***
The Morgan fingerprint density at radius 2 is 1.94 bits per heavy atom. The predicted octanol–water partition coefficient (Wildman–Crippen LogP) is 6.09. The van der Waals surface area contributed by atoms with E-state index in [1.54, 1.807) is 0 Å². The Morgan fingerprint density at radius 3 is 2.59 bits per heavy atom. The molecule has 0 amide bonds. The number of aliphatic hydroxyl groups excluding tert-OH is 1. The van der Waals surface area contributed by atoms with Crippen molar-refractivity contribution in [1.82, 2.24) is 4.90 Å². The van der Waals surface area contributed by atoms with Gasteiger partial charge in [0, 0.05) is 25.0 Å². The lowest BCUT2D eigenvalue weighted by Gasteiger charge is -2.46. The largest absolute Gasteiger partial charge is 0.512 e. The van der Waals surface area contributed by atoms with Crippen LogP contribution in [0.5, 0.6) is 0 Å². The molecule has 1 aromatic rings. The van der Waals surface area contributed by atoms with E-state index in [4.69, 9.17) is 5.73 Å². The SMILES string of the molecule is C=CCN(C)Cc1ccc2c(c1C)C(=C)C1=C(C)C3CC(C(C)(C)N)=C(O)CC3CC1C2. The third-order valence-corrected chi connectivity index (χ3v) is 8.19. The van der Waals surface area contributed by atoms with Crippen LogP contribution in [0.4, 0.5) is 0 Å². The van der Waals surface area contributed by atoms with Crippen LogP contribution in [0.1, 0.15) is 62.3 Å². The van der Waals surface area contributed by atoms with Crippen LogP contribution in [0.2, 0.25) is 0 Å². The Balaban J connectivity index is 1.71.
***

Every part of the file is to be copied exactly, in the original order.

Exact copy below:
The Morgan fingerprint density at radius 2 is 1.94 bits per heavy atom. The predicted octanol–water partition coefficient (Wildman–Crippen LogP) is 6.09. The van der Waals surface area contributed by atoms with E-state index in [1.54, 1.807) is 0 Å². The Morgan fingerprint density at radius 3 is 2.59 bits per heavy atom. The molecule has 0 amide bonds. The number of aliphatic hydroxyl groups excluding tert-OH is 1. The van der Waals surface area contributed by atoms with Crippen molar-refractivity contribution in [1.82, 2.24) is 4.90 Å². The van der Waals surface area contributed by atoms with Gasteiger partial charge in [0, 0.05) is 25.0 Å². The lowest BCUT2D eigenvalue weighted by Gasteiger charge is -2.46. The largest absolute Gasteiger partial charge is 0.512 e. The van der Waals surface area contributed by atoms with Crippen LogP contribution in [0.5, 0.6) is 0 Å². The molecule has 1 aromatic rings. The van der Waals surface area contributed by atoms with E-state index in [4.69, 9.17) is 5.73 Å². The SMILES string of the molecule is C=CCN(C)Cc1ccc2c(c1C)C(=C)C1=C(C)C3CC(C(C)(C)N)=C(O)CC3CC1C2. The third-order valence-corrected chi connectivity index (χ3v) is 8.19. The van der Waals surface area contributed by atoms with Crippen LogP contribution in [0.4, 0.5) is 0 Å². The van der Waals surface area contributed by atoms with Crippen LogP contribution in [0.1, 0.15) is 62.3 Å². The van der Waals surface area contributed by atoms with Crippen LogP contribution in [0.2, 0.25) is 0 Å². The Balaban J connectivity index is 1.71.